Nassau man sues over crash that killed his wife & children

Amber Stanley, 24, and her young children died in the May 7, 2018, wreck

JACKSONVILLE, Fla. – A Nassau County man is opening up to News4Jax about the tragic crash on Interstate 95 in South Carolina last year that killed his wife and two children.

More than a year later, Joshua Stanley has filed a lawsuit against Hyundai, Kia Motors and the South Carolina Department of Transportation, saying his wife and children should not have died in the crash.

Amber Stanley, 24, the couple’s 4-year-old son Jack and their 2-year-old daughter Autumn died May 7, 2018, after their Kia Soul hit an alligator, careened into a tree and then burst into flames.

Stanley said on Monday that his family should have survived. According to a copy of the wrongful death complaint, his wife and children were buckled up and going 40 miles per hour at the time of the crash.

DOCUMENTS: Read a copy of the wrongful death lawsuit

"I don’t want anyone else to have to go through it," said Stanley, who believes the vehicle’s design is to blame. "So hopefully this will be able to spur some change and get some safer vehicles on the road."


Attorney Michael Pajcic, who represents Stanley, said there is no doubt in his mind that his client’s two young children died from burns in the fire, not the collision that preceded it.

"By the time it makes impact with the tree, it’s only going 40-45 miles per hour, which is the speed everybody travels on Beach Boulevard in Jacksonville every day," Pajcic said.

The National Highway Traffic Safety Administration is investigating 3 million Hyundai and Kia vehicles after more than 100 people have been injured in 3,000 fires, including the 2011 Kia Soul.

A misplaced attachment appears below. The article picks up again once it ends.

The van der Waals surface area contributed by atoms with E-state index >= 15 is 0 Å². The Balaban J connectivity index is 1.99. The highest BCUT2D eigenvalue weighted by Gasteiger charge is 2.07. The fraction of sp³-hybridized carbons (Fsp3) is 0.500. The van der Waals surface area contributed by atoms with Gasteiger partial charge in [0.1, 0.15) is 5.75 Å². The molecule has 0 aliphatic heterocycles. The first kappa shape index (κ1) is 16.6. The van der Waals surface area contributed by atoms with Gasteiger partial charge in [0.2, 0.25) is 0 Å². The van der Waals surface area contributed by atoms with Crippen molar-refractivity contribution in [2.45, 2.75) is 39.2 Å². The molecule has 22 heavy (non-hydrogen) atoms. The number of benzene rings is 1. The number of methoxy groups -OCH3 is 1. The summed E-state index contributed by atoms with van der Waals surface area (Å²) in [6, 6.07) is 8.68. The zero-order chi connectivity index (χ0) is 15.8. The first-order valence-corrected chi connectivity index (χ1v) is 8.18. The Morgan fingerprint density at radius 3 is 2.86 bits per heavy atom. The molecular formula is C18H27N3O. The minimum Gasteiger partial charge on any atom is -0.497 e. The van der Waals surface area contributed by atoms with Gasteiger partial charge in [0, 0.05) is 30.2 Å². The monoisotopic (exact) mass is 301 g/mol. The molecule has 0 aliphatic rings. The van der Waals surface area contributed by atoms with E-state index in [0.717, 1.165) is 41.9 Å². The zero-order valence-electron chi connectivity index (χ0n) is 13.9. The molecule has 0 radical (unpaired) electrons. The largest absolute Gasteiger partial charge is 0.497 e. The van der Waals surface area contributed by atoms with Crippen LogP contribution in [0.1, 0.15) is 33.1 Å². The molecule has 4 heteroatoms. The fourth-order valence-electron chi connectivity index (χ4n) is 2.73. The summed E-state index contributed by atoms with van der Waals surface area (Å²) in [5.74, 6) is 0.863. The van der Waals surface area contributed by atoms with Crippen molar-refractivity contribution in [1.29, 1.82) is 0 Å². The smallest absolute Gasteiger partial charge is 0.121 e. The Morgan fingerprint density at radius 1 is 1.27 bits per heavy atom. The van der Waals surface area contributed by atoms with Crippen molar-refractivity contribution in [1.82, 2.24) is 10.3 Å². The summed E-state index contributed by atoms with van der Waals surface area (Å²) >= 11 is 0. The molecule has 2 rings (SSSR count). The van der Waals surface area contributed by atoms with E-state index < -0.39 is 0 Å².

The two automakers have recalled over 2.3 million vehicles since 2015 in response to a range of risks that could potentially lead to engine fires.

"There have been recalls of the same exact engine that was in (the family’s) 2011 Kia Soul," Pajcic said.

Also named in the lawsuit is the South Carolina Department of Transportation for an alleged failure to remove trees in the median and taking steps to prevent wildlife from crossing into the highway.

Pajcic said if there were proper fencing in place, the alligator at the center of the crash wouldn’t have been able to cross into the interstate and created the traffic hazard it eventually became.

He also contends that the transportation department was in the process of removing trees from the median, but he noted that the agency did not do so in a timely manner.

"South Carolina knew they had a dangerous situation with these trees in the median, they hadn’t corrected it and, as a result, now we have a tragic event," Pajcic said.

Stanley, who carries his family’s ashes in a necklace to this day, told News4Jax he just hopes the lawsuit will make a difference. He said it’s been hard carrying on since the crash.

"You know, wake up with them on my mind, just trying to stay busy, trying to figure out whatever I can to kind of make them proud and just keep moving forward."

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